3 simple strategies to improve your LinkedIn presence

More than 40% of investors start their advisor search online and 44% say they get or search for financial advice on digital media.1 In many ways, prospective clients expect to already know a lot about you before you even meet.

Your social media presence—particularly on LinkedIn—offers a connection point for digitally savvy investors. By building your personal brand, cultivating connections (and getting comfortable with social media compliance), you can make a good first impression and boost your chances of getting a first meeting.

Build your personal brand

You don't have to be a beverage company or restaurant chain to be a brand. Everyone has a brand. A brand is simply what people think of when they hear your name. The dad at school drop-off? His brand is positivity. The barista at the local coffee shop, she tells it like it is. When you see them, that's what you expect.

For advisors, high-quality service means keeping a sharp eye on returns, tax alpha, concentration risk, and long-term financial goals. But these things are only a small part of why a client might invest in you. Who you are as a person also matters a lot. So, who are you? What's the you-ness that clients respond to?

It starts with being yourself.

  • What makes you different from other people?
  • What are your interests?
  • What gets you excited?
  • What do you believe in or support?
  • What do you like to share with other people?

Once you have a sense of your personality, you can focus on your story as an advisor. This story is the "why" behind your work as an advisor and should inform everything you do and say.

To find your story, ask yourself:

  • Why did you get into finance?
  • Why did you become an advisor?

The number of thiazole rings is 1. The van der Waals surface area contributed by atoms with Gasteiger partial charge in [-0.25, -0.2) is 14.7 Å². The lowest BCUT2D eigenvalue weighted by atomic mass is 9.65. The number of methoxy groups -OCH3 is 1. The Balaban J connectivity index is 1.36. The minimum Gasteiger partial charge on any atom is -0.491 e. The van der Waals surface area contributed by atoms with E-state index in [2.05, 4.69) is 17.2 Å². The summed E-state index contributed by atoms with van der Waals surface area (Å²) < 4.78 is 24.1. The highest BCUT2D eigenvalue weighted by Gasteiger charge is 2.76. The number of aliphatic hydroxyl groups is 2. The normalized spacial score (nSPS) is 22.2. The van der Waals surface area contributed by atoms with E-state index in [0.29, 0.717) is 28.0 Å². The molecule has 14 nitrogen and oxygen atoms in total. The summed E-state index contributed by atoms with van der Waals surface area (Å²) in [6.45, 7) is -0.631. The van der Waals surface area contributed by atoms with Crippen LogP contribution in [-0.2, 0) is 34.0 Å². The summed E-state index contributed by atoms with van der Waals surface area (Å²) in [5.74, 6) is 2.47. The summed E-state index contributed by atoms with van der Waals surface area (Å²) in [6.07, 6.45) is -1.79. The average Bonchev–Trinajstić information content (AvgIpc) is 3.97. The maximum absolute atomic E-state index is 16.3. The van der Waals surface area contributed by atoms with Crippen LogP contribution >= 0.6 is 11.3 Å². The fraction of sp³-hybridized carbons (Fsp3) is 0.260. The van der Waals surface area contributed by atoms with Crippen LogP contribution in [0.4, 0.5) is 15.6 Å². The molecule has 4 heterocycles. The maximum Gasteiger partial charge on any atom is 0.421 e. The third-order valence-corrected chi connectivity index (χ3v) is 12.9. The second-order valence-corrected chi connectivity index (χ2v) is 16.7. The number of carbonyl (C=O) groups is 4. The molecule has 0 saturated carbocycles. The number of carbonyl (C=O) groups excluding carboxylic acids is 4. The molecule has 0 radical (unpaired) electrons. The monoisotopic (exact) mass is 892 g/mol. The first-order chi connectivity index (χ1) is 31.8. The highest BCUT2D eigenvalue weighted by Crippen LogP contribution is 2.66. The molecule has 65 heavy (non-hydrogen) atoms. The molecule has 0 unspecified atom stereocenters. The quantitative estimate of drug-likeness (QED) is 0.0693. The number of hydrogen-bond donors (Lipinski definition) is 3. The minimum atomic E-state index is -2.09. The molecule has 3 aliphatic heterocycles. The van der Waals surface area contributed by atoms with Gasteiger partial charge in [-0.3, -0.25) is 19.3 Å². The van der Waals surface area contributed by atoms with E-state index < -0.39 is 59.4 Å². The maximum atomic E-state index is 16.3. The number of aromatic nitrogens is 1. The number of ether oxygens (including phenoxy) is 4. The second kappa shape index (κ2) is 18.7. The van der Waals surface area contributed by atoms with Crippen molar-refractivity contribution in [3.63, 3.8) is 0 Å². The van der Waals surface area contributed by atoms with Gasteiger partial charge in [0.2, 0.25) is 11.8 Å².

• What do you love about your work?
  • What do you love about your clients?

Once you understand what excites you about being an advisor, you can weave it into your LinkedIn profile (and everywhere else you or your firm may appear online). 

To update your LinkedIn profile, start with:

  • What does your "About" section say about you?
  • Does your current background photo support your story?
  • What work experience can highlight your story?
  • What key words from your story can help you stand out to readers and search engines?

For example, an advisor who grew up in a family that struggled financially can use their "About" section to talk about the value of planning and their mission to help clients build generational wealth. This advisor's sensibility and history can inform blog posts about 529 plans, shared articles about entrepreneurship, and congratulatory replies when connections get a big promotion.

Cultivate connections

When two people become "friends" on LinkedIn, it's called a "connection." Your connections can see your updates on their home feed and can send you direct messages via LinkedIn. Generally, only people who know each other connect on LinkedIn, which means it's important to nurture your connections over time.

Some of your most important connections can be clients, prospects, and professionals who might someday refer their clients to you. Here are a few tips for connecting and staying engaged.

  • Turn meetings into connections
    Chance encounters can create lasting connections if you're intentional about them. Send people you meet a connection request on LinkedIn so they can view your profile and get your contact information. If you have a business card, include your LinkedIn profile URL with your other contact information. 
  • Search for people you know